I was using the 3D printer like a plotter, making drawings in plastic that took advantage of the relatively low resolution of extrusion printing. To deposit plastic layer by layer to produce a volume that was composed with an eye toward the limits and properties of this tool—I came to feel that this was the operation the 3D printer was best at, and needed to be kept in mind while attempting to use it to produce artworks.The drawings felt like they were within the same order of magnitude of the incremental layer heights and lines that are a material hallmark of this type of printing. The drawings also had a relationship to these units of resolution that is similar to scan lines in analog video.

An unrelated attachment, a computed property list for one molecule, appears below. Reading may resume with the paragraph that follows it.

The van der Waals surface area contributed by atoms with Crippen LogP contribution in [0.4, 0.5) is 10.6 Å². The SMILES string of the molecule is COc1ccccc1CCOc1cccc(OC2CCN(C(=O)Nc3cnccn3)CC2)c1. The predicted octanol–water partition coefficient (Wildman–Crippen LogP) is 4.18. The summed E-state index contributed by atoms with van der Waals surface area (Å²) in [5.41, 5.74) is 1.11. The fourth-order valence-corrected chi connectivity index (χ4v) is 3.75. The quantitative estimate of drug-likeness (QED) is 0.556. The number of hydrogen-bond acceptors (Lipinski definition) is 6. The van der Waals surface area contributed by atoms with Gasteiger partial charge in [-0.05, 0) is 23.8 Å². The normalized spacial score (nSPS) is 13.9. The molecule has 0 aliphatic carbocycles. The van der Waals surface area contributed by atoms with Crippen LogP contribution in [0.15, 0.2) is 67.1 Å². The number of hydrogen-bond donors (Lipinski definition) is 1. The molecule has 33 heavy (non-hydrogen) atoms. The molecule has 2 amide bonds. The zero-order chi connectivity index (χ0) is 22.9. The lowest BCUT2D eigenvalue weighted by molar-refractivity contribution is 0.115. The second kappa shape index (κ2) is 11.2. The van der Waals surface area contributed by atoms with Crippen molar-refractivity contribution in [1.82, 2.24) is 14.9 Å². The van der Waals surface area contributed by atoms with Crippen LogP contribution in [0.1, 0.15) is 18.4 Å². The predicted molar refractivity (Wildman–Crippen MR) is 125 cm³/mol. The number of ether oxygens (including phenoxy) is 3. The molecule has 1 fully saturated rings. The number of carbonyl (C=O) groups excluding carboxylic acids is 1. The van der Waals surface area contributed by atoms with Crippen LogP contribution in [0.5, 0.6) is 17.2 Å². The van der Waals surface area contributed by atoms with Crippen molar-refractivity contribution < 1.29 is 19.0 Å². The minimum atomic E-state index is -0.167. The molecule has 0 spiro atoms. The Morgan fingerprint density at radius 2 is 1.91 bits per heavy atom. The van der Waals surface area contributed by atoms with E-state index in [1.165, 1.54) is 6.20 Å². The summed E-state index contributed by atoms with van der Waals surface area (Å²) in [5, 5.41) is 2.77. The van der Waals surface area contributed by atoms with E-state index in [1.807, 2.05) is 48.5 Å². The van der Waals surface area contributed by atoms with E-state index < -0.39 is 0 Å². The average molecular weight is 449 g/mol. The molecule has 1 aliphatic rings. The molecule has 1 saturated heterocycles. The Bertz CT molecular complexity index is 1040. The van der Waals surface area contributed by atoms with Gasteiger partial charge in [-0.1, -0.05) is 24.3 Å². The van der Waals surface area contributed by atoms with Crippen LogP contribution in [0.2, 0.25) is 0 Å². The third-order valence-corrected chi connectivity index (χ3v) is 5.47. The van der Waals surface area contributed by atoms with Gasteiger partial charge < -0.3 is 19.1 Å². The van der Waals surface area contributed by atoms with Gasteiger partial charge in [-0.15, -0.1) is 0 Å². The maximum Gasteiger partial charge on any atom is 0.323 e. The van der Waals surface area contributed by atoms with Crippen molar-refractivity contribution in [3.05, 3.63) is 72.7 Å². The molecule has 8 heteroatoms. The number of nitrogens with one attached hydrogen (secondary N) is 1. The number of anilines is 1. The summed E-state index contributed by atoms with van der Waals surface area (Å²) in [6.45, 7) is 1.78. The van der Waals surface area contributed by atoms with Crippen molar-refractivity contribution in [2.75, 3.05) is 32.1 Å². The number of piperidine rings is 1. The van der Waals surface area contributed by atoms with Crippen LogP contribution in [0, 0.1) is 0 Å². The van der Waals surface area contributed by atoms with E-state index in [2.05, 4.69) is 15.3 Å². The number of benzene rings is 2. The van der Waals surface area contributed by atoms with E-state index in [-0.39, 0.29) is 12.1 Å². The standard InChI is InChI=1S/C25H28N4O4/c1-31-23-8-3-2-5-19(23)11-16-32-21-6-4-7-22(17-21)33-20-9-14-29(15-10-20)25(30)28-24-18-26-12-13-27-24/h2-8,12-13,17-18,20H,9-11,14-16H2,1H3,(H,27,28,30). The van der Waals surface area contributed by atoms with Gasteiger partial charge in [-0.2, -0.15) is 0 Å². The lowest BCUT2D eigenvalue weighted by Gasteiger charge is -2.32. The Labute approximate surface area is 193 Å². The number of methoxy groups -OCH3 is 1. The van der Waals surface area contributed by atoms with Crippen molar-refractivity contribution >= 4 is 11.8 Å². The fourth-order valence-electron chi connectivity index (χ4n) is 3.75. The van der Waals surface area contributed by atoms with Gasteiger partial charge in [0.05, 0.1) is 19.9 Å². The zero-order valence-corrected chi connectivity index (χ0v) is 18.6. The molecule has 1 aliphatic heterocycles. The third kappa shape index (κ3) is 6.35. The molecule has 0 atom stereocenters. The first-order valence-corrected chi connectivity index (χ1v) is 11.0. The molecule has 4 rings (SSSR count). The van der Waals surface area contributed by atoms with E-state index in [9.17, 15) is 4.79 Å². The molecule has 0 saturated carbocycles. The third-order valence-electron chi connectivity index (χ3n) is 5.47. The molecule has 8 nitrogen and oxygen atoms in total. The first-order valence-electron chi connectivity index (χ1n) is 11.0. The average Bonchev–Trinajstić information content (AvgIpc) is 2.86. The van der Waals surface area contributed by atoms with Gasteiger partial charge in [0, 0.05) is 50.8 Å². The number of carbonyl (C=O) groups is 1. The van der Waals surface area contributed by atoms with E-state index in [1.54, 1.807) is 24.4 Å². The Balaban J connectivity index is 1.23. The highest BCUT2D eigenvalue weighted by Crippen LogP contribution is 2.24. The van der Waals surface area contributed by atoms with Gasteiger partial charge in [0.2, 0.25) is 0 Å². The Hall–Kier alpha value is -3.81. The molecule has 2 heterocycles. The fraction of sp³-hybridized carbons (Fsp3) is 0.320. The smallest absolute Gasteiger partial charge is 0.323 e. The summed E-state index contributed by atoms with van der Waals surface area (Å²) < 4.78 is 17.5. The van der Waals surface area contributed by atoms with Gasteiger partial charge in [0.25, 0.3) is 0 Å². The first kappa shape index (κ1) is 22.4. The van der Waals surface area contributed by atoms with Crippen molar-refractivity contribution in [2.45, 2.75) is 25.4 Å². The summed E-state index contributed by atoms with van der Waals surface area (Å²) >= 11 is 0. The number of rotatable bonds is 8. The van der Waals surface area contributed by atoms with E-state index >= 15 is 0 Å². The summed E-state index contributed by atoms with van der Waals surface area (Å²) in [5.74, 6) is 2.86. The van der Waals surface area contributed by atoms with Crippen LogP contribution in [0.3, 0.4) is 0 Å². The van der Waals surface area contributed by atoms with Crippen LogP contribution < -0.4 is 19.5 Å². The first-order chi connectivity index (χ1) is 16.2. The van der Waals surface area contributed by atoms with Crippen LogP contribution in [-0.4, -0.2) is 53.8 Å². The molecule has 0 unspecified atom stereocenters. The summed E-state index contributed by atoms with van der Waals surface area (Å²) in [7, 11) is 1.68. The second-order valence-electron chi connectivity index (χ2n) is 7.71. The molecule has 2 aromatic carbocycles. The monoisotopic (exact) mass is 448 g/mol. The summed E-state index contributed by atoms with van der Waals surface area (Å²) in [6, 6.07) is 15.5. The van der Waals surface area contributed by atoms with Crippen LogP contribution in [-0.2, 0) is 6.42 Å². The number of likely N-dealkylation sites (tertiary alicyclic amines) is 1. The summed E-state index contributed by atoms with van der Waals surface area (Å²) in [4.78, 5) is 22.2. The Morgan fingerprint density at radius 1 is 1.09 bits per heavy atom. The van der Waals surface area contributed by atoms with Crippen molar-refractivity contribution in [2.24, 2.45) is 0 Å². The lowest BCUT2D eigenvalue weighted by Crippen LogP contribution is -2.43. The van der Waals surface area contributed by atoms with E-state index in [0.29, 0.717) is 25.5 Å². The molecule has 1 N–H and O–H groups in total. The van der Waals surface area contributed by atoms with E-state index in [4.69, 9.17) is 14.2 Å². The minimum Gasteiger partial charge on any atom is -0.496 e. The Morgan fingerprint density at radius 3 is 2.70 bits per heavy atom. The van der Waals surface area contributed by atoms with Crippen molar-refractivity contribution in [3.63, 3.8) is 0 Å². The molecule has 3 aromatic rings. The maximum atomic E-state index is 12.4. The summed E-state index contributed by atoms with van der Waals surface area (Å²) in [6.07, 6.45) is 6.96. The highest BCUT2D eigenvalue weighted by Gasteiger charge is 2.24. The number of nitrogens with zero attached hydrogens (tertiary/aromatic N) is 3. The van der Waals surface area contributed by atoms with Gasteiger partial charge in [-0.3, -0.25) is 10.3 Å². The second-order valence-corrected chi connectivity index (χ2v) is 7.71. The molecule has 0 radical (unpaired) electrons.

I am not really interested in using the 3D printer to produce specific volumes that are on their own representational, either as a replica/clone of a thing in the world, or as an attempt to “just it print out” or transpose to sculptural space a scene or figure that was modeled on the computer. Also, to reiterate, a lot of this argument is really specific to extrusion printing. There are resin printers that can whole-cloth beam extremely elaborate forms out of a vat of material and do so with tremendous detail, but taking that process at face value doesn’t feel like the most exciting starting point for making sculptures, to me, right now.